If a macro element is not explicitly specified in the macro instance,
   and the element is optional, then the 'default value' from the macro
   definition is used. If specified, the macro instance value is used as
   usual otherwise. For example:

    <bm:macrodef name="my-register">
      <element name="patterns" optional="true" />
        <ds:register ...>
          <fileset dir="@{dir}">
              <include name="**/*.class" />
              <exclude name="**/test/*Test.class" />

    The macro above defaults the patterns element to 1 include + 1 exclude.

3) When coming up with elements a macro could contain, I often end up
   wanting to contain a classpath macro element that I want to pass in
   to <java> or another task taking a classpath. If I can't use the single
   implicit element for some reason, I then have to do something ugly:

   <macrodef name="ugly">
     <element name="my-classpath" optional="true" />
       <java ...>
         <my-classpath />

  and I'm forced to use:

      <classpath refid="classpath" />

  If I throw in element defaults from (2), the macro becomes:

   <macrodef name="ugly">
     <element name="my-classpath" optional="true" />
       <java ...>
           <classpath refid="classpath" />

  To work around this, I added a new useContentOnly attribute to <element>,
  which defaults to true for BC, but when false, allows to pass in the element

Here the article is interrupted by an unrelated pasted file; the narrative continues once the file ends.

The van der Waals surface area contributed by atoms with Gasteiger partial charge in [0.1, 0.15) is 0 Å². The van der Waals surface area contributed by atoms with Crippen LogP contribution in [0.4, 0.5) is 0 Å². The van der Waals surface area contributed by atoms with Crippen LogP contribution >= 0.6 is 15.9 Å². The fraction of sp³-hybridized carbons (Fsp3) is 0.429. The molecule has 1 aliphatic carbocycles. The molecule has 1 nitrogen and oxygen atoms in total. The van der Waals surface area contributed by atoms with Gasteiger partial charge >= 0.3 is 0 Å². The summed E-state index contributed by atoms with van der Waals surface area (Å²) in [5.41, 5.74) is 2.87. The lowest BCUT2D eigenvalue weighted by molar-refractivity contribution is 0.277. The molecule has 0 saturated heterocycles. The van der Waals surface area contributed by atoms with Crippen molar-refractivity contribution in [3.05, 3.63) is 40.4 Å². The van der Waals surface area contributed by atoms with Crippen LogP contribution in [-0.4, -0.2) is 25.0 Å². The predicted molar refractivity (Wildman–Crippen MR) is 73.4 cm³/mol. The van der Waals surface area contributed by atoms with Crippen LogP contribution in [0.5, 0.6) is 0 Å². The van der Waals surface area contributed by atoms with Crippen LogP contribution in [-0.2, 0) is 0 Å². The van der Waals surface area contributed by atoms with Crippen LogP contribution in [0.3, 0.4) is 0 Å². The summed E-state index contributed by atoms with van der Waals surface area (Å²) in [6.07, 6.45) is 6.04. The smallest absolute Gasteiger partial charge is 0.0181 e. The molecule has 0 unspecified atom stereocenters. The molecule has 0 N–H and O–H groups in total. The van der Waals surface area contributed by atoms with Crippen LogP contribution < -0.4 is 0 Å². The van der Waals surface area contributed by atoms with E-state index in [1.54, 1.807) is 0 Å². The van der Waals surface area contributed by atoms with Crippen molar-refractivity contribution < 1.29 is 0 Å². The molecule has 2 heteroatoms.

itself as-is, as defined in the macro definition or instance. I can now do

   <macrodef name="nicer">
     <element name="classpath" optional="true" useContentOnly="false" />
       <java ...>
         <classpath refid="classpath" />

  and I can use it as

  <nicer />


    <classpath refid="alt.classpath" />


      <pathelement location="..." />
      <path refid="classpath" />

  With (2) + (3), you can take some ant code composed of 3 tasks for example,
  put it in a macro, and define an optional element for each task with
  useContentOnly="false", and have the macro user be able to override only
  one of the macro's task.

  To be truly complete, we'd also need a way to refer to the default content
  of the element to reuse it in the macro instance itself (i.e super).
  I haven't done that.

4) Finally, the last thing I did was to allow using the macro attributes
   in the macro instance, to benefit from the default values computed by
   the macro. Currently, if one defines:

   <macrodef name="macrosub">
     <attribute name="primary" default="foo" />
     <attribute name="secondary" default="@{primary}bar" />
     <element name="nested-elements" optional="true" implicit="true" />
       <nested-elements />

   and does:

     <echo>secondary = @{secondary}</echo>

   One will not get secondary = foobar, because the macro instance does
   not have access to the macro 'local properties', which includes the
   computed default attributes. I consider 'secondary' to be part of the
   macro API, and thus logic that it can be used in the macro instance.
   Implementation wise, it means using copy() more often.

My changes are not extensive, and are mostly in MacroInstance#copy and
the addition of MacroDef.TemplateElement#setUseContentOnly.

I'd appreciate some feedback on whether these new features are desirable.
I believe there would be zero BC issues. Thanks, --DD